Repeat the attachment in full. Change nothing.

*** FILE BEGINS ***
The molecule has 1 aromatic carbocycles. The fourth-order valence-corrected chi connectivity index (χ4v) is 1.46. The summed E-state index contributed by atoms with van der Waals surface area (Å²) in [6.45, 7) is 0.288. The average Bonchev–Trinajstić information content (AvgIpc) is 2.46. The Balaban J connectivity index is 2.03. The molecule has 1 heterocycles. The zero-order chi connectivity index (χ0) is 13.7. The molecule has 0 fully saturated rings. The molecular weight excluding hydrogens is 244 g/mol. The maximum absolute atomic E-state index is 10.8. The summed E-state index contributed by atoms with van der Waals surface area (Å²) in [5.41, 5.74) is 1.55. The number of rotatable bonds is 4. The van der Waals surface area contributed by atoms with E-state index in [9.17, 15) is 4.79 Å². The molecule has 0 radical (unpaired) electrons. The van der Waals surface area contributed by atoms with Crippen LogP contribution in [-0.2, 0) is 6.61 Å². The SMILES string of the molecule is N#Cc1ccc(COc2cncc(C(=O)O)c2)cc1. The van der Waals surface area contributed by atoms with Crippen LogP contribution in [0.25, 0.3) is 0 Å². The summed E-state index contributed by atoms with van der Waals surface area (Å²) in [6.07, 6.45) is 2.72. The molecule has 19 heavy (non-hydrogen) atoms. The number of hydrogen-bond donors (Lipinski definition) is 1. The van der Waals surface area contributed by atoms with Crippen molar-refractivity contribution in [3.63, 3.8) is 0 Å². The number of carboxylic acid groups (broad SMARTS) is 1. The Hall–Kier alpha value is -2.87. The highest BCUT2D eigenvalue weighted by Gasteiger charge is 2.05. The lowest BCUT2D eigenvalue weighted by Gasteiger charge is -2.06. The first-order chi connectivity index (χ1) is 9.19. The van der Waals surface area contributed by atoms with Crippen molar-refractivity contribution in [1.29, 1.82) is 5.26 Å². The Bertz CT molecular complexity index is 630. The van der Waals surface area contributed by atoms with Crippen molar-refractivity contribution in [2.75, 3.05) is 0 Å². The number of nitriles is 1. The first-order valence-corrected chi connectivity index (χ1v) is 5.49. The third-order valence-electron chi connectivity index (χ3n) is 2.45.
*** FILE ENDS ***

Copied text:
The molecule has 1 aromatic carbocycles. The fourth-order valence-corrected chi connectivity index (χ4v) is 1.46. The summed E-state index contributed by atoms with van der Waals surface area (Å²) in [6.45, 7) is 0.288. The average Bonchev–Trinajstić information content (AvgIpc) is 2.46. The Balaban J connectivity index is 2.03. The molecule has 1 heterocycles. The zero-order chi connectivity index (χ0) is 13.7. The molecule has 0 fully saturated rings. The molecular weight excluding hydrogens is 244 g/mol. The maximum absolute atomic E-state index is 10.8. The summed E-state index contributed by atoms with van der Waals surface area (Å²) in [5.41, 5.74) is 1.55. The number of rotatable bonds is 4. The van der Waals surface area contributed by atoms with E-state index in [9.17, 15) is 4.79 Å². The molecule has 0 radical (unpaired) electrons. The van der Waals surface area contributed by atoms with Crippen LogP contribution in [-0.2, 0) is 6.61 Å². The SMILES string of the molecule is N#Cc1ccc(COc2cncc(C(=O)O)c2)cc1. The van der Waals surface area contributed by atoms with Crippen LogP contribution in [0.25, 0.3) is 0 Å². The summed E-state index contributed by atoms with van der Waals surface area (Å²) in [6.07, 6.45) is 2.72. The molecule has 19 heavy (non-hydrogen) atoms. The number of hydrogen-bond donors (Lipinski definition) is 1. The van der Waals surface area contributed by atoms with Crippen molar-refractivity contribution in [3.63, 3.8) is 0 Å². The number of carboxylic acid groups (broad SMARTS) is 1. The Hall–Kier alpha value is -2.87. The highest BCUT2D eigenvalue weighted by Gasteiger charge is 2.05. The lowest BCUT2D eigenvalue weighted by Gasteiger charge is -2.06. The first-order chi connectivity index (χ1) is 9.19. The van der Waals surface area contributed by atoms with Crippen molar-refractivity contribution in [1.29, 1.82) is 5.26 Å². The Bertz CT molecular complexity index is 630. The van der Waals surface area contributed by atoms with Crippen molar-refractivity contribution in [2.75, 3.05) is 0 Å². The number of nitriles is 1. The first-order valence-corrected chi connectivity index (χ1v) is 5.49. The third-order valence-electron chi connectivity index (χ3n) is 2.45.